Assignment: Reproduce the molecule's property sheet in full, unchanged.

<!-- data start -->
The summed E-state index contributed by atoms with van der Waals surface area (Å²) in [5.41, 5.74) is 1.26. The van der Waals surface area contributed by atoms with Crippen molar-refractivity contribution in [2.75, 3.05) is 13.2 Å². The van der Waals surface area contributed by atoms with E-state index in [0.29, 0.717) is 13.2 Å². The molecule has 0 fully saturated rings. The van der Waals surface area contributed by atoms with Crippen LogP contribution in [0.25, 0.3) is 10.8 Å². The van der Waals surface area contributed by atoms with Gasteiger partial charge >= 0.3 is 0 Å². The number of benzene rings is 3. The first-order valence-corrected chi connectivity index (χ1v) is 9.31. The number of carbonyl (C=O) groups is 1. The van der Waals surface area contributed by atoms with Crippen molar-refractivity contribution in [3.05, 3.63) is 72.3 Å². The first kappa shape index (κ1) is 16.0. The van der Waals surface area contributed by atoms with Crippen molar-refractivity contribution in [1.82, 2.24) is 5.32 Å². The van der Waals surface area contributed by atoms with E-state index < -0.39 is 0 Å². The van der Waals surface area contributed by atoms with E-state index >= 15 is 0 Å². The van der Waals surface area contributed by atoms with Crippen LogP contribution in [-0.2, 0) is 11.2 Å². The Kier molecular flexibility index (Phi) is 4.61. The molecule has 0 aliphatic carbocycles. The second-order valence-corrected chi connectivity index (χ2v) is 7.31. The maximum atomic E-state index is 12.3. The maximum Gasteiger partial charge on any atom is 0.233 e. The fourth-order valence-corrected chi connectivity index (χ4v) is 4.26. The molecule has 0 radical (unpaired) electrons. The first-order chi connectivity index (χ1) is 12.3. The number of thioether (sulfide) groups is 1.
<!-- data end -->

The summed E-state index contributed by atoms with van der Waals surface area (Å²) in [5.41, 5.74) is 1.26. The van der Waals surface area contributed by atoms with Crippen molar-refractivity contribution in [2.75, 3.05) is 13.2 Å². The van der Waals surface area contributed by atoms with E-state index in [0.29, 0.717) is 13.2 Å². The molecule has 0 fully saturated rings. The van der Waals surface area contributed by atoms with Crippen LogP contribution in [0.25, 0.3) is 10.8 Å². The van der Waals surface area contributed by atoms with Gasteiger partial charge >= 0.3 is 0 Å². The number of benzene rings is 3. The first-order valence-corrected chi connectivity index (χ1v) is 9.31. The number of carbonyl (C=O) groups is 1. The van der Waals surface area contributed by atoms with Crippen molar-refractivity contribution in [3.05, 3.63) is 72.3 Å². The first kappa shape index (κ1) is 16.0. The van der Waals surface area contributed by atoms with Crippen molar-refractivity contribution in [1.82, 2.24) is 5.32 Å². The van der Waals surface area contributed by atoms with E-state index < -0.39 is 0 Å². The van der Waals surface area contributed by atoms with E-state index >= 15 is 0 Å². The van der Waals surface area contributed by atoms with Crippen LogP contribution in [-0.2, 0) is 11.2 Å². The Kier molecular flexibility index (Phi) is 4.61. The molecule has 0 aliphatic carbocycles. The second-order valence-corrected chi connectivity index (χ2v) is 7.31. The maximum atomic E-state index is 12.3. The maximum Gasteiger partial charge on any atom is 0.233 e. The fourth-order valence-corrected chi connectivity index (χ4v) is 4.26. The molecule has 0 radical (unpaired) electrons. The first-order chi connectivity index (χ1) is 12.3. The number of thioether (sulfide) groups is 1.